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Who Are the Caregivers? …..Or What I’ve Learned in Twenty-Six years. Edna L. Ballard, MSW, ACSW Duke University Medical Center Durham, North Carolina. “In sickness and in health…”.

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who are the caregivers or what i ve learned in twenty six years

Who Are the Caregivers?…..Or What I’ve Learned in Twenty-Six years

Edna L. Ballard, MSW, ACSW

Duke University Medical Center

Durham, North Carolina

in sickness and in health
“In sickness and in health…”

It is a covenant we make not only with our spouses but with parents, children, siblings, and perhaps even friends and neighbors..

Profile of Caregiving in America

The Pfizer Journal Fall 1997

caregiving is a relationship
Caregiving is a relationship….

…Which means we do it with our heart and our head.

Familycaregiving is difficult because we are caring for the person and about the person.It’s personal!

“…I feed Mom five meals a day…and I help her bathe and dress, and I wash her sheets, trying hard to see the woman who my daddy loved, and who gave me life, and who now lives in quiet desperation, witness to her own decline (usually, but not always with merciful disinterest.) This week she has repeatedly muttered “damn it.” softly, between coughs.‘Yes Mother, damn it, damn it’”

From the diary of a daughter caregiver

The Caregiver Newsletter, Duke Family Support Program,

“A substantial body of research shows that family members who provide care to individuals with chronic or disabling conditions are themselves at risk.”

“….Most caregivers are ill-prepared for their role and provide care with little or no support.”

----Family Caregiver Alliance

National Center on Caregiving

it s not the mountains ahead of you it s the sand in your shoes day by day a caregiver
“It’s not the mountains ahead of you, it’s the sand in your shoes day by day.”---a caregiver
caregiving is a journey for heroes
Caregiving is a journey for heroes.

…..no wimps need apply!

caregiver risk factors are varied and numerous
Caregiver risk factors are varied and numerous
  • Too many competing responsibilities.
  • Difficult, unpleasant caregiving tasks.
  • Unrealistic expectations.
  • Inability to see positive changes
  • Few perceived successes
  • Little or no appreciation for efforts.
risk factors cont d
Risk factors cont’d
  • Insufficient emotional or concrete support
  • Family conflict or questioning the diagnosis, what and how care should be given.
  • Ineffective caregiving or coping skills.
  • Feeling life is unfair.
  • Perception of who and what we should be.
risk factors cont d1
Risk factors cont’d
  • Unresolved past issues with the care recipient.
  • Fear and uncertainty over the future.
  • Decreased personal time, ill health.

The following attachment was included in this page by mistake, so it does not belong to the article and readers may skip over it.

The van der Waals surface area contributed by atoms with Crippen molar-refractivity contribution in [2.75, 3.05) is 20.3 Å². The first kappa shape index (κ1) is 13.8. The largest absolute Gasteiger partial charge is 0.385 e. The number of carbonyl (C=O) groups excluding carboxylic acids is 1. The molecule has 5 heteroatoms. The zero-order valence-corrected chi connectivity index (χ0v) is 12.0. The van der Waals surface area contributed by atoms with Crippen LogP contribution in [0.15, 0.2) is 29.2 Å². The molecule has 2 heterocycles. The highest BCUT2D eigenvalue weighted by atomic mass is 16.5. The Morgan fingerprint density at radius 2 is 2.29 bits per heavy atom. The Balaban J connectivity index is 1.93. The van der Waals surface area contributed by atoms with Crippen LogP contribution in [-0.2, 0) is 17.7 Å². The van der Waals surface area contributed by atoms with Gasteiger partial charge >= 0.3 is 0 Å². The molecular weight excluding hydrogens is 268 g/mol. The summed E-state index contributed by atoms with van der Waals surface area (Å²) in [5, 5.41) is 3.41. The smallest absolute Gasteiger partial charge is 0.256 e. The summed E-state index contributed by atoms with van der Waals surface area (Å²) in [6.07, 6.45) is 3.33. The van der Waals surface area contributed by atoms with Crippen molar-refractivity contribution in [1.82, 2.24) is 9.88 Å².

• “Nobody can do this but me” syndrome.
  • Feelings of isolation.
  • Captive of old promises.
where no techno fix is imminent
“…Where No Techno-Fix Is Imminent”

“We ought not pretend that some magic bullet for dementia is on the horizon…. Such hopes may be problematic if they divert attention from the central moral task of changing attitudes and providing forms of care that attend to the noncognitive aspects of self.”

Stephen G. Post, Cambridge Quarterly of Health Care Ethics,

Vol. 4, No. 2, Spring 1995

There is an overarching ethic suggesting that “if a thing is worth doing, it is worth doing well.” For caregivers, embracing this idea is like starting a race with one leg encumbered.

Persons with Alzheimer’s are difficult because of varying degrees of awareness and ways of responding to the disease.Managing one’s emotions is a constant effort for caregivers.

“Even in the beginning stage when I was so enraged and resentful, feeling all alone, not knowing what to do next. I still knew there were logical, humane and intelligent solutions to every problem…but I had to get beyond that rage and self-pity before I could see them.

Lela Knox Shanks

Your Name is Hugh Hannibal Shanks

the tyranny of shoulda and oughta
The Tyranny of ‘Shoulda’ and‘Oughta’

“Is this written somewhere…

A patient’s response to his wife when she insisted that he wear pajamas to bed.

so who are the heroes
So, who are the heroes?

“Heroes aren’t the men on white horses or the people who brave physical danger. Our real heroes are “average” men and women who aren’t average at all, but rather take life for what it is and who make the most of it—for themselves and for others…”

real heroes
…real heroes?

“What distinguishes between the survivors and those who are beaten by life isn’t whether or not problems occur, but how problems are confronted.”

--Linda George, Ph.D.

Duke Center for the Study of Aging and Human Development

faces we see
Faces we see…

~~ “Let’s not wake up grandma for supper. Maybe she will starve to death.Three-year-old

~~ “We love you – ‘Just Because!’”13-year-old granddaughter

~~ “I want my wife back.” A long-suffering spouse

~~ “Why do I have to reciprocate? She was never

there for me!

~~ “She’s my husband’s Mother. She has 4 other

children! They only know my name!